Furthermore, meeting the Secretary of State for transport and amongst the first things said is a tacit reassurance your tax arrangements for drivers being explicitly agreed with HMRC is bordering on just plain weird. But I digress.
It is doubtful the profits of such companies would reach such mouth watering levels if drivers were employed as opposed to being self employed. Transport for London recently stated;
“There are currently some 60,000 licensed private hire drivers however turnover in the trade is rapid. Only about two thirds of drivers apply to renew their licences on expiry and it is likely that some of the drivers who do not renew do not work throughout the full licence period.”
The above statement in respect of the turnover of private hire drivers in London is truly breathtaking – it’s reasonably obvious to conclude whilst the profits of operators take an ever upward spiral, these profits cannot be reaped further down the food-chain in the very ungrand and unfair scheme of things. Otherwise the drivers would obviously stay.
The much coveted legitimacy I referred to above, a bastardised legitimacy in respect of private-hire, can be directly correlated to the turnover of drivers. Licenses are relatively easy to obtain – in effect they are not worked for or achieved – they are merely something you can obtain in a post office, whilst perhaps collecting your stamps or checking your premium bonds. When something is easy to obtain – it is insignificant when lost or given up.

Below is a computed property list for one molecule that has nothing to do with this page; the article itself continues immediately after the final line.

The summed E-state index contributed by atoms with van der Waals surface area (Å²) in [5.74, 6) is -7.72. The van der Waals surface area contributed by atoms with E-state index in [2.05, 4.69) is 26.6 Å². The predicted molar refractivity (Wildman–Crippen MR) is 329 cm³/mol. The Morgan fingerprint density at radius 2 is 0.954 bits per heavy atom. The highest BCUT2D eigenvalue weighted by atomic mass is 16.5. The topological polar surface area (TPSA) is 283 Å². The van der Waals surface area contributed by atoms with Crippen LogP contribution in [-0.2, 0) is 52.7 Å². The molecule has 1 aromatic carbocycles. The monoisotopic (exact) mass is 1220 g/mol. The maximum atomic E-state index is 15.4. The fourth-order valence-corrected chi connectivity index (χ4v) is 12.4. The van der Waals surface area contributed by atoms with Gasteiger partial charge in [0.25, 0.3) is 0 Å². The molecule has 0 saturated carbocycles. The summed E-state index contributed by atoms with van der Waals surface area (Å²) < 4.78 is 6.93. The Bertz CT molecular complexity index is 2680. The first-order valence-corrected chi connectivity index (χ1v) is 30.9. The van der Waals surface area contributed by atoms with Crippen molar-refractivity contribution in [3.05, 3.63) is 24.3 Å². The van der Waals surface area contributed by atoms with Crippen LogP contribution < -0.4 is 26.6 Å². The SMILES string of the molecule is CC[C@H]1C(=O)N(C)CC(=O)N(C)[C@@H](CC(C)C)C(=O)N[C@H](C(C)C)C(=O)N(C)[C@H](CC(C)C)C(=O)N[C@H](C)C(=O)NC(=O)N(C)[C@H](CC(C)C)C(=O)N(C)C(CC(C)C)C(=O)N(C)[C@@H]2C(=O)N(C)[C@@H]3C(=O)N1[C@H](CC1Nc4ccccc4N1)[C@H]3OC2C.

Of course, making a private-hire license a little harder to achieve would be (and was) deemed an unnecessary gamble by operators. The DSA test is one obvious example. It’s a prerequisite of license in many areas of the country, more accurately it is deemed as part of a council’s lawful (and reasonable) right to request information from an applicant. This was however, fundamentally opposed by London private-hire operators. Under normal circumstances such a standard may greatly benefit not only the minicab users of London, but all fellow motorised road users, pedestrians and more ironically, cyclists – yet such a qualification would have the byproduct of reducing the available pool of drivers. This could simply not be allowed, all manner of persuasion followed to convince TfL to take a different course. TfL were subsequently subservient to the demands of the operators.
In a functioning democratic society, an issue such as private-hire access to bus-lanes would lead to a campaign, I am almost certain my old adversary from the GMB Professional Drivers Branch, Terry Flanagan, would do, as he has done in the past, campaign to address such a fundamental issue. He would doubtless look into the root causes and cures, and propose the means by which his union could achieve the end result, all the time working with the authorities and indeed perhaps the cab trade. Yet even Terry has condemned the reckless approach of the minicab operator in this issue as irresponsible, wanting to know if a driver is suspended who will pay for any suffrage endured?
The Saturday evening following the meltdown saw numerous BBC radio shows gave the company concerned a platform, it is to the ultimate shame of the BBC that they appear to have almost unquestioningly accepted the spin of the company, who’s stance changed in the space of 24 hours to one of doing their level best to help cyclists by highlighting the problem. The fact that they were encouraging their own 3500 drivers to break the law and use bus lanes was seemingly forgotten.
The end game is fast approaching, be this the law commission or the judicial review, this aside, we face an interesting few months.
By Wayne Casey